Here are the materials and tools that you will need for this project:
3 Prong Power Cord
Insulated Plastic Housing
Light Dimmer Circuit
Insulated Twist-On Connectors
Black and White Large Gauge Wire (optional)
Knife or Rotary Cutting Tool
The AC electricity from an outlet is basically a sine wave. Most modern dimming circuits work by chopping off part of the sine wave. Above is a simple schematic of this kind of dimmer circuit. These circuits use a semiconductor called a TRIAC. A TRIAC conducts electricity only after the voltage at the gate pin has reached a certain threshold. It is often combined with a DIAC to increase this threshold voltage. The DIAC/TRIAC is connected to a resistor and a capacitor. The resistor sets how quickly the capacitor reaches the threshold voltage. By adjusting the resistor, you determine how much of the sine wave gets chopped off.
At the first part of each cycle, the TRIAC is off. The capacitor begins to charge through the variable resistor. When the voltage of the capacitor is high enough the DIAC/TRIAC is activated and it conducts electricity to the lamp. This process happens at the first of both the positive and negative parts of the sine wave.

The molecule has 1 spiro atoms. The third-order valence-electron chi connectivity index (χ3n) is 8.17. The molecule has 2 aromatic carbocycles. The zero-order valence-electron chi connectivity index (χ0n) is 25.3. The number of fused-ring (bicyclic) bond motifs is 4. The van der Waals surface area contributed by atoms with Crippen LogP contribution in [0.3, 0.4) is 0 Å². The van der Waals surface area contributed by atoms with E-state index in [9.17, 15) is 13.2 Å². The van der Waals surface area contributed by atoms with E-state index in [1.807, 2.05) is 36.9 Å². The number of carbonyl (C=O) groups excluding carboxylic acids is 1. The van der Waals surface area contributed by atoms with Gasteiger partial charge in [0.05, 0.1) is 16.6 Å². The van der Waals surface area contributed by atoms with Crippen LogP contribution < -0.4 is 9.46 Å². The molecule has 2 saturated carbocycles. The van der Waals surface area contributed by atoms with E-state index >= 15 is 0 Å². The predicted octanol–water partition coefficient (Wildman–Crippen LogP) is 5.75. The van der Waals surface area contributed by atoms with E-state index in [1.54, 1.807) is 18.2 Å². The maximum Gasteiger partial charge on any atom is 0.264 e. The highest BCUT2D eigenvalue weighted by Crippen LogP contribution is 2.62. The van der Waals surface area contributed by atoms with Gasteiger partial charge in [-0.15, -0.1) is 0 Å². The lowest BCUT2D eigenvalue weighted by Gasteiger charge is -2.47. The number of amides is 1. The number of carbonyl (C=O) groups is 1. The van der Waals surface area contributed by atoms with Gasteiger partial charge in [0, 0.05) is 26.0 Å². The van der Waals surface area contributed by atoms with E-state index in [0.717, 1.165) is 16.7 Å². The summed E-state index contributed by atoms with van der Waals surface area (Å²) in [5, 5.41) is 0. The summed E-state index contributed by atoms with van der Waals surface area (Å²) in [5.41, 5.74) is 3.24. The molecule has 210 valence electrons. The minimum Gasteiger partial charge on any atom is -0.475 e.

You can purchase a lamp dimmer at most hardware stores for a few dollars. There are a variety of types available. The most common type is a dimmer light switch. This is typically mounted to a wall in place of a standard light switch.
The type that I am using in this project is a "500 Watt Torchier Lamp Dimmer." It is normally used to retrofit a regular lamp to add the dimming feature.
If you would rather build a dimming circuit from scratch, you can find a number of designs online. Here is one example:
White and Black Wire
500Kohm Variable Resistor
0.047 µF Capacitor